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Old 29th September 2019, 03:47 PM   #261
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Originally Posted by whoanellie View Post
ac, I'm not following you. If you acknowledge that she intended to kill then surely the standard I'll quote here:
Sec. 19.02. MURDER.

(b) A person commits an offense if he:
(1) intentionally or knowingly causes the death of an individual;

has been met. The question of whether Guyger was justified by acting in self-defense is a separate. What brought her to the door is also a separate question. She may have gotten to the door by accident, but once there her actions were intentional and deliberate. If it a lesser charge is available to them the jury may compromise on a lesser verdict but I believe that would be contrary to the law and the facts of the case. Guyger intended to kill Jean. She either legitimately did it in self-defense or not. I believe she did not legitimately act in self-defense.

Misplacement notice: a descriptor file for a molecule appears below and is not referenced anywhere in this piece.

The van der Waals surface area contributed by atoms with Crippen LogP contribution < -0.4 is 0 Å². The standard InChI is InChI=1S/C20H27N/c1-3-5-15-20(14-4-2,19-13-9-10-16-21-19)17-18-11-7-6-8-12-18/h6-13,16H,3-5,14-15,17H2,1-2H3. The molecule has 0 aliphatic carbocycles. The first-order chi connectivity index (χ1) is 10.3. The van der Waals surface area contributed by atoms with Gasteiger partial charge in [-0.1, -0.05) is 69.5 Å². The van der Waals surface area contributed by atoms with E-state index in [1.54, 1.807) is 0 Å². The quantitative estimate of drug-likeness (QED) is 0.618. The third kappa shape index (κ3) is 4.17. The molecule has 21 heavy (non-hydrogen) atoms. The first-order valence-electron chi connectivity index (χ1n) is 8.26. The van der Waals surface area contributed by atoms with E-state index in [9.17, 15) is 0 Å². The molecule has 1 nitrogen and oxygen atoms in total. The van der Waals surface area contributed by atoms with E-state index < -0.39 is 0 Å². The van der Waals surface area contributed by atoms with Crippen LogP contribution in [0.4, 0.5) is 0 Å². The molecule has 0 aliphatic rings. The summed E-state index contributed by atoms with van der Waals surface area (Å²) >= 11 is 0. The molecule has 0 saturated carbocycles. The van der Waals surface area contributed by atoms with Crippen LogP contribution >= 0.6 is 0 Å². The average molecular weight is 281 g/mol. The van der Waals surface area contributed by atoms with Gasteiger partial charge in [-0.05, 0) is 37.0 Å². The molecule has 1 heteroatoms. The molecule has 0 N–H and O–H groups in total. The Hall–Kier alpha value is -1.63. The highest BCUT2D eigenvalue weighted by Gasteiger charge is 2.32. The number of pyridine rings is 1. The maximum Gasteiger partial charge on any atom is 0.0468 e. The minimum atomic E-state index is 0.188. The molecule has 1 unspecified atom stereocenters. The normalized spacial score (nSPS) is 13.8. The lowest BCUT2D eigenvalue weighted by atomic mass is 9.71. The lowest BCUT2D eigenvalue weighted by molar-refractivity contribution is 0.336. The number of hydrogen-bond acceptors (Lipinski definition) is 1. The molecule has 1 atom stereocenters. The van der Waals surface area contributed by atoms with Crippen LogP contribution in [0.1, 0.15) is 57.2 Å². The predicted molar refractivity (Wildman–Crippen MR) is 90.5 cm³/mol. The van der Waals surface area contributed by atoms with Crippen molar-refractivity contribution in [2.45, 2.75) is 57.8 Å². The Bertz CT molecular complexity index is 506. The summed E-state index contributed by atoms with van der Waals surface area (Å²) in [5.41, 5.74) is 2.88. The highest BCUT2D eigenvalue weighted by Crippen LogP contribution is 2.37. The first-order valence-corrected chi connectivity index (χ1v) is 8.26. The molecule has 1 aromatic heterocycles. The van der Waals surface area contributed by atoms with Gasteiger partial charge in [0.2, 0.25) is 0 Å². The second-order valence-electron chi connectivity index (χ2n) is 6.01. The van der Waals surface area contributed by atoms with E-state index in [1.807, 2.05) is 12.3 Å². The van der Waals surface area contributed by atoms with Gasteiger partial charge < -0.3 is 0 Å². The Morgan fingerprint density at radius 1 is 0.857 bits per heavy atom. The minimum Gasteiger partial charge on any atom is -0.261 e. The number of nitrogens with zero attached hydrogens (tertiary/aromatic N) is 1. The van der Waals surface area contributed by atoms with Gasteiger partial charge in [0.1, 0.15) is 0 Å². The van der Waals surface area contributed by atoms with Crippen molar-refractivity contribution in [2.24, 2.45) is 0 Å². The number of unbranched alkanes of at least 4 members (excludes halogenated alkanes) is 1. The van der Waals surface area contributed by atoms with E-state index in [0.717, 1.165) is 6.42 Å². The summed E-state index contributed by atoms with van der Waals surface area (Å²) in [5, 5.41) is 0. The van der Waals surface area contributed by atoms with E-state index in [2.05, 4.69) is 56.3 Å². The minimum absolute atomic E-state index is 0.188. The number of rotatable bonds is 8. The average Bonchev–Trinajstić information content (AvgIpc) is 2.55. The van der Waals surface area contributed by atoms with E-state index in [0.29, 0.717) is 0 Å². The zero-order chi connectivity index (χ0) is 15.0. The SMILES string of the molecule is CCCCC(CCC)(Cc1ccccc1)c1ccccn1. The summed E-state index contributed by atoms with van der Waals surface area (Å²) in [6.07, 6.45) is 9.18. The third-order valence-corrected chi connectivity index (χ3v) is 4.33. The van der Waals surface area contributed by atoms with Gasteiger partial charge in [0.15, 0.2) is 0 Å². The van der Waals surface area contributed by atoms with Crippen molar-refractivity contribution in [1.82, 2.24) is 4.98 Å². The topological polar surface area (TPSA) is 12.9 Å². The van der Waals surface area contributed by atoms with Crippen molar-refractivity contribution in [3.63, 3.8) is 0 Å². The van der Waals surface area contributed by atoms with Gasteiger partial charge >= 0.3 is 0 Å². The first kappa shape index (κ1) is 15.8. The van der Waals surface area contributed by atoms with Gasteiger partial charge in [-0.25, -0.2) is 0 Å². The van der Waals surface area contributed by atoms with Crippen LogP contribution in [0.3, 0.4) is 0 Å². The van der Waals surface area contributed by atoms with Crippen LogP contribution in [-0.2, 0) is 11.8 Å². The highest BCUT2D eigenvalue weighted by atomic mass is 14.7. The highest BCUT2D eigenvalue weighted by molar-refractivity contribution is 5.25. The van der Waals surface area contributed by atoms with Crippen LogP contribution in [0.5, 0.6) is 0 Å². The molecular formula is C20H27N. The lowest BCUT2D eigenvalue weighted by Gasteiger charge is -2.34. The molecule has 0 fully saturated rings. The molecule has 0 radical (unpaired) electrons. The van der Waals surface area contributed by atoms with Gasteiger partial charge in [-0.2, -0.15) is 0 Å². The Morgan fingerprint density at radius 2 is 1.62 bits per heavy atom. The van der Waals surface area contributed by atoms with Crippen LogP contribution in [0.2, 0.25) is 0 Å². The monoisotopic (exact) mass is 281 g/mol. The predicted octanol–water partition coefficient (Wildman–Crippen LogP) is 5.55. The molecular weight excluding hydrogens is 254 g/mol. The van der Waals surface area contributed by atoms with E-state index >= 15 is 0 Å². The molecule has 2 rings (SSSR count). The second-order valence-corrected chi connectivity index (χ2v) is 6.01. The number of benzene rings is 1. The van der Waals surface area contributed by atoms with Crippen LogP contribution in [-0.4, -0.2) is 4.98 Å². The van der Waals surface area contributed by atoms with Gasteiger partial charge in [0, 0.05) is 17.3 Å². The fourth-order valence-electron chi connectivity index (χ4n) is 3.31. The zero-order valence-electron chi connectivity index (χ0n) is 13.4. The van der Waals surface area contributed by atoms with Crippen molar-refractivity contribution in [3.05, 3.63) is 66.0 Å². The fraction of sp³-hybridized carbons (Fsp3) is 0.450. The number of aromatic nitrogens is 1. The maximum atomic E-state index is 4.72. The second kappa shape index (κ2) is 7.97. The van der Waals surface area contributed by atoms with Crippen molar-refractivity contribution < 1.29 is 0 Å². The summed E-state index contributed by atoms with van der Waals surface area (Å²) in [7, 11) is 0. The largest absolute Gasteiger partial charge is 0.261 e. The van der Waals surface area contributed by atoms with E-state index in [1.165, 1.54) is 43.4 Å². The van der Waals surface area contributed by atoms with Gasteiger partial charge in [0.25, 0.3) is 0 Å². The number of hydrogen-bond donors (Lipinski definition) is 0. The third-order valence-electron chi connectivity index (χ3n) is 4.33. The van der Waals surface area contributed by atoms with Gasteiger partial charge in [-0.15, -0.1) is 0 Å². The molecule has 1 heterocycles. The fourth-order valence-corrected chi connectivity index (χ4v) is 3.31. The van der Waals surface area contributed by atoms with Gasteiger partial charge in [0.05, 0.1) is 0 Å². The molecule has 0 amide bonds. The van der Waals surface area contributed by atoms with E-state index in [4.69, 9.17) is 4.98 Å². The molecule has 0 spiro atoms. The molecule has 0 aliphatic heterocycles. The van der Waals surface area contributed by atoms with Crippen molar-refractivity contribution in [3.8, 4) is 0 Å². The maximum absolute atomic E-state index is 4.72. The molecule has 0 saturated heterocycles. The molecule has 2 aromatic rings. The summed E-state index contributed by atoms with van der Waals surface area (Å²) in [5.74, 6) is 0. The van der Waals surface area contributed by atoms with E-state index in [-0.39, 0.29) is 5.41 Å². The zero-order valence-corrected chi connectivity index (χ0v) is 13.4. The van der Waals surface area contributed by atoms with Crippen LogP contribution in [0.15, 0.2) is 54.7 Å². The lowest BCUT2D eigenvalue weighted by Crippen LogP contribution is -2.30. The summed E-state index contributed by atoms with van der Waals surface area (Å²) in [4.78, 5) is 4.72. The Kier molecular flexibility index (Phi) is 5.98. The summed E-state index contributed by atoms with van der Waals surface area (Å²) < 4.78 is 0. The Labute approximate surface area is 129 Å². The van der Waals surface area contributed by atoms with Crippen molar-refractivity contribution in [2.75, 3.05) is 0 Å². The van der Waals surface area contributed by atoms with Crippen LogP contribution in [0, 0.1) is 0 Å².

I think that's the question. Ddid she believe it was self defense? This really is a tough one in my mind. Maybe I would be more confident if I was more familiar with the case than I am.

I think for a police officer to say they didn't intend to kill when they pulled the trigger would almost be disingenuous. According to the statute, I would be wrong and there is no question the outcome. But, I also don't believe the statute had this situation in mind. I can't ignore her recklessness but I also believe it would be a mistake to not recognize a genuine extenuating circumstance.